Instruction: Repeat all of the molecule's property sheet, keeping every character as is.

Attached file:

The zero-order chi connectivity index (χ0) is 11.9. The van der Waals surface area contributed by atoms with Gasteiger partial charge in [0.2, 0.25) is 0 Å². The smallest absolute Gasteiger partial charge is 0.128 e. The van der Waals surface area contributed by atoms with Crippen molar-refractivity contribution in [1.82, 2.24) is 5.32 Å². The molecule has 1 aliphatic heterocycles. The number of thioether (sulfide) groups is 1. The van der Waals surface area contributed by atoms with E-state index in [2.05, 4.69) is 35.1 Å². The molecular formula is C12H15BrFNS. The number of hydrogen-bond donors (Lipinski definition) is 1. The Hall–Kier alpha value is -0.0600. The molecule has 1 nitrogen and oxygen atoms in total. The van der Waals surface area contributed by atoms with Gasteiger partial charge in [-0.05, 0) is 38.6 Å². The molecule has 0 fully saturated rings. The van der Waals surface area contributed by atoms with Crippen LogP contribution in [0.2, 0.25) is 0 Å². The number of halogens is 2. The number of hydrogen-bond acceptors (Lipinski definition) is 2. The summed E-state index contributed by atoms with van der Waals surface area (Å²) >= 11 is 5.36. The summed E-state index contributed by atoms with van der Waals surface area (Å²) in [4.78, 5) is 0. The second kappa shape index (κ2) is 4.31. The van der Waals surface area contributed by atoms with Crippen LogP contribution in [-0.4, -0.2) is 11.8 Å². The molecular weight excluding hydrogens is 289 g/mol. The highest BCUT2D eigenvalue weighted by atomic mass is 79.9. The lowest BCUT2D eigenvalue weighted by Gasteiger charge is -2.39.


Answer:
The zero-order chi connectivity index (χ0) is 11.9. The van der Waals surface area contributed by atoms with Gasteiger partial charge in [0.2, 0.25) is 0 Å². The smallest absolute Gasteiger partial charge is 0.128 e. The van der Waals surface area contributed by atoms with Crippen molar-refractivity contribution in [1.82, 2.24) is 5.32 Å². The molecule has 1 aliphatic heterocycles. The number of thioether (sulfide) groups is 1. The van der Waals surface area contributed by atoms with E-state index in [2.05, 4.69) is 35.1 Å². The molecular formula is C12H15BrFNS. The number of hydrogen-bond donors (Lipinski definition) is 1. The Hall–Kier alpha value is -0.0600. The molecule has 1 nitrogen and oxygen atoms in total. The van der Waals surface area contributed by atoms with Gasteiger partial charge in [-0.05, 0) is 38.6 Å². The molecule has 0 fully saturated rings. The van der Waals surface area contributed by atoms with Crippen LogP contribution in [0.2, 0.25) is 0 Å². The number of halogens is 2. The number of hydrogen-bond acceptors (Lipinski definition) is 2. The summed E-state index contributed by atoms with van der Waals surface area (Å²) >= 11 is 5.36. The summed E-state index contributed by atoms with van der Waals surface area (Å²) in [4.78, 5) is 0. The second kappa shape index (κ2) is 4.31. The van der Waals surface area contributed by atoms with Crippen LogP contribution in [-0.4, -0.2) is 11.8 Å². The molecular weight excluding hydrogens is 289 g/mol. The highest BCUT2D eigenvalue weighted by atomic mass is 79.9. The lowest BCUT2D eigenvalue weighted by Gasteiger charge is -2.39.